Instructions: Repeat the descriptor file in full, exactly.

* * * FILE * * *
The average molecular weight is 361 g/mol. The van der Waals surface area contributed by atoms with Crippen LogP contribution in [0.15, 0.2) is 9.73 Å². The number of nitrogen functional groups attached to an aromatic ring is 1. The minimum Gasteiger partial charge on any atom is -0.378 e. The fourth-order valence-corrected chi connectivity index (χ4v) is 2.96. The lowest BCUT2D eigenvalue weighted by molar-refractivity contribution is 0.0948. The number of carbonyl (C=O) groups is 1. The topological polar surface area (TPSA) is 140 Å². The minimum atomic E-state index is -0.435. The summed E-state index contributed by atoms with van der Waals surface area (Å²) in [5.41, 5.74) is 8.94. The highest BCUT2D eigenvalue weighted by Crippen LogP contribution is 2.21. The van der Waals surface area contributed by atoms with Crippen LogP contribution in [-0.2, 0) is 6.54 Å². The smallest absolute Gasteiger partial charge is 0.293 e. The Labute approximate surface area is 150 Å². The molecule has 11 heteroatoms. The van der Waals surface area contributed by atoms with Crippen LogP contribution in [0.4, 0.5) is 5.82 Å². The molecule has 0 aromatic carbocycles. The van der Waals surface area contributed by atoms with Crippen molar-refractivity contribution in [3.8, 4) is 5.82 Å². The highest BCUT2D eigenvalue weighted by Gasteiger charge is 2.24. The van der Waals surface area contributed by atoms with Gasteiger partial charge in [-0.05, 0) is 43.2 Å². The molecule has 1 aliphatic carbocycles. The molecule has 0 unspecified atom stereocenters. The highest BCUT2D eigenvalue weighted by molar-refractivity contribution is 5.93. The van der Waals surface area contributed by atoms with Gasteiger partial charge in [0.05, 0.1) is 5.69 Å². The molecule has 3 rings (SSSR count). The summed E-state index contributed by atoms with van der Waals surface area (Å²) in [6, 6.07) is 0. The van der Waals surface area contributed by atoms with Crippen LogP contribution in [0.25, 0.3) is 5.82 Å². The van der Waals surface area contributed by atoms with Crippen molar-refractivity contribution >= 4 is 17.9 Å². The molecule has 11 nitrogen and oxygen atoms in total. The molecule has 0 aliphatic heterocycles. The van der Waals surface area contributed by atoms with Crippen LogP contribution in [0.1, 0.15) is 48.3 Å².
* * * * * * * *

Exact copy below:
The average molecular weight is 361 g/mol. The van der Waals surface area contributed by atoms with Crippen LogP contribution in [0.15, 0.2) is 9.73 Å². The number of nitrogen functional groups attached to an aromatic ring is 1. The minimum Gasteiger partial charge on any atom is -0.378 e. The fourth-order valence-corrected chi connectivity index (χ4v) is 2.96. The lowest BCUT2D eigenvalue weighted by molar-refractivity contribution is 0.0948. The number of carbonyl (C=O) groups is 1. The topological polar surface area (TPSA) is 140 Å². The minimum atomic E-state index is -0.435. The summed E-state index contributed by atoms with van der Waals surface area (Å²) in [5.41, 5.74) is 8.94. The highest BCUT2D eigenvalue weighted by Crippen LogP contribution is 2.21. The van der Waals surface area contributed by atoms with Crippen LogP contribution in [-0.2, 0) is 6.54 Å². The smallest absolute Gasteiger partial charge is 0.293 e. The Labute approximate surface area is 150 Å². The molecule has 11 heteroatoms. The van der Waals surface area contributed by atoms with Crippen LogP contribution in [0.4, 0.5) is 5.82 Å². The molecule has 0 aromatic carbocycles. The van der Waals surface area contributed by atoms with Crippen molar-refractivity contribution in [3.8, 4) is 5.82 Å². The highest BCUT2D eigenvalue weighted by Gasteiger charge is 2.24. The van der Waals surface area contributed by atoms with Gasteiger partial charge in [-0.05, 0) is 43.2 Å². The molecule has 1 aliphatic carbocycles. The molecule has 0 unspecified atom stereocenters. The highest BCUT2D eigenvalue weighted by molar-refractivity contribution is 5.93. The van der Waals surface area contributed by atoms with Gasteiger partial charge in [0.05, 0.1) is 5.69 Å². The molecule has 3 rings (SSSR count). The summed E-state index contributed by atoms with van der Waals surface area (Å²) in [6, 6.07) is 0. The van der Waals surface area contributed by atoms with Crippen LogP contribution in [0.25, 0.3) is 5.82 Å². The van der Waals surface area contributed by atoms with Crippen molar-refractivity contribution >= 4 is 17.9 Å². The molecule has 11 nitrogen and oxygen atoms in total. The molecule has 0 aliphatic heterocycles. The van der Waals surface area contributed by atoms with Crippen LogP contribution in [0.1, 0.15) is 48.3 Å².